College football isn't exactly right around the corner, but the picture for opening weekend came into focus on Tuesday when ESPN and ABC announced several broadcast times for Labor Day Weekend.
The networks announced that Vanderbilt will host Ole Miss at 9:15 p.m. ET on Thursday, Aug. 29 on ESPN, and will follow the previously-announced prime-time kickoff game between North Carolina and South Carolina at 6 p.m. ET.
Not a bad way to get the season started.
On Saturday, Aug. 31, the SEC barrage continues in the late afternoon.
Alabama will take on Virginia Tech in the Chick-fil-A Kickoff Game at 5:30 p.m. ET on ESPN, and will be followed on the same network by the meeting between TCU and LSU in the Cowboys Classic at 9 p.m. ET. Meanwhile, on ABC, Georgia will visit Clemson at 8 p.m. ET in what's sure to be a high-scoring affair.
So, in other words, get ready for some channel surfing because there's going to be some overlap—even with games on the same network.
At least it isn't like two years ago, when Boise State vs. Georgia and LSU vs Oregon kicked off at the exact same time.
ESPN and ABC began counter-programming college football with more college football several years ago, and for the most part it has worked. Interest in the game is at an all-time high, which has translated to big bucks across the board.
But this year's slate of opening weekend games is a further indication that the networks aren't married to that format.
The two biggest games of opening weekend last season—Auburn vs. Clemson and Alabama vs. Michigan—kicked off an hour apart, which at least gave viewers a taste of both games.
This season there are more intriguing SEC games on opening weekend, which dictated that some games had to be spaced out.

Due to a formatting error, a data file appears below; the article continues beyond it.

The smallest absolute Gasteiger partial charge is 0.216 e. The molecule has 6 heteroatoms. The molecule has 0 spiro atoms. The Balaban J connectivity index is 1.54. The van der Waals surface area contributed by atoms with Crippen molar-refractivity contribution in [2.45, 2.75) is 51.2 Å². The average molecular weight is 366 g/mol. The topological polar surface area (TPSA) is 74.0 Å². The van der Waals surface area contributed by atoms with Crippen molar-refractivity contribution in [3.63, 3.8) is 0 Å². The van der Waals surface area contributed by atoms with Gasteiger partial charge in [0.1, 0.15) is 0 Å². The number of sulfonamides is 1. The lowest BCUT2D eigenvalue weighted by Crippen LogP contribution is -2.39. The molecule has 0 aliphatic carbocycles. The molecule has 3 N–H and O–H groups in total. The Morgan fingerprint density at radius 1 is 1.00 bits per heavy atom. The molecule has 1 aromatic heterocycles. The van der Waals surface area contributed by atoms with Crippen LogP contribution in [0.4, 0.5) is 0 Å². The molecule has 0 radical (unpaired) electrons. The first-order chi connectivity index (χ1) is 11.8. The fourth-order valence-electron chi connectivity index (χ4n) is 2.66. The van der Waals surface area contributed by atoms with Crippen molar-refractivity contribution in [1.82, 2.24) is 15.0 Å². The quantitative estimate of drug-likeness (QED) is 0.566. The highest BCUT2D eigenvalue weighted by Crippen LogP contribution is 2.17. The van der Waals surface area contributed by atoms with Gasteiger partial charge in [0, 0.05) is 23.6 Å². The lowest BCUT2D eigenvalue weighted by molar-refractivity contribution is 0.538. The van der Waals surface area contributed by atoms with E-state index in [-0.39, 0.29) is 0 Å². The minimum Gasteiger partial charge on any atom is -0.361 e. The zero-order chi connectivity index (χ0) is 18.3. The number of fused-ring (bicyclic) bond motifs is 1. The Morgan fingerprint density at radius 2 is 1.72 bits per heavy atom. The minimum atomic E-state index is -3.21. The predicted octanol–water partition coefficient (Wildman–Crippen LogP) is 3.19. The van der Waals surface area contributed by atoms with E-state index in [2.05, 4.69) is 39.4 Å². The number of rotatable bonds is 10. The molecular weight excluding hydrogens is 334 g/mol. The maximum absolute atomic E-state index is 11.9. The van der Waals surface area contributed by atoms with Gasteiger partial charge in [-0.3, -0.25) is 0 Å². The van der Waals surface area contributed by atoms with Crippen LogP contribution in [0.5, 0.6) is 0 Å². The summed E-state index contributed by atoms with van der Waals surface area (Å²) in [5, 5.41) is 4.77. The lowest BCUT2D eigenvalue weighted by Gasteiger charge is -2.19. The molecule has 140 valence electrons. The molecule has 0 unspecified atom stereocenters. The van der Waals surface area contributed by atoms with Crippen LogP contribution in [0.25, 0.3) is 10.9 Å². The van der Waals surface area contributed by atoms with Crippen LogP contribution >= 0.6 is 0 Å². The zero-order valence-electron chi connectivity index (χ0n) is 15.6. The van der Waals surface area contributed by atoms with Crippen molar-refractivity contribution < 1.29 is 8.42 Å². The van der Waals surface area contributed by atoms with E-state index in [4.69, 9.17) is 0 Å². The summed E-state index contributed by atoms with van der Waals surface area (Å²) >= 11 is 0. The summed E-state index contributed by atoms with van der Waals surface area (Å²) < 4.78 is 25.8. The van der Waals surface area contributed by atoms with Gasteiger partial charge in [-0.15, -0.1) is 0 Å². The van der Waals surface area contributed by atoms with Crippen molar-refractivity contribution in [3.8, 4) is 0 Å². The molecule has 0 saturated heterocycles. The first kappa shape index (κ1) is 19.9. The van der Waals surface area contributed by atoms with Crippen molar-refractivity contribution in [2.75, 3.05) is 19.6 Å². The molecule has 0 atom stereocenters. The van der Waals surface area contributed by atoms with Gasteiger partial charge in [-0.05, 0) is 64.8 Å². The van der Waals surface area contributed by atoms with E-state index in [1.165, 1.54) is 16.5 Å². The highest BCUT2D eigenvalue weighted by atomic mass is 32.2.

That's something that viewers can be thankful for. Sure, there's a chance that North Carolina vs. South Carolina goes long and bumps Ole Miss at Vandy to another network temporarily, but that's the case every college football weekend.
With the CBS contract in place, rarely are the best games competing with each other once the contract kicks in on Week 3. The only exception is on opening weekend, but the damage is limited this year.
Think of what could have been, though.
Can you imagine a triple-header with Georgia at Clemson kicking off at noon ET, Alabama vs. Virginia Tech at 4 p.m. and LSU vs. TCU at 8 p.m.?
That's the opening weekend dream.
But television drives the bus, and those kickoff games wouldn't be as successful as they've become without prime-time exposure.
SEC fans are going to have to channel surf a bit on opening weekend, especially on Saturday night. But at least the top games are spread out more than they've been in years past, which will create a much more intriguing Week 1 around the South.
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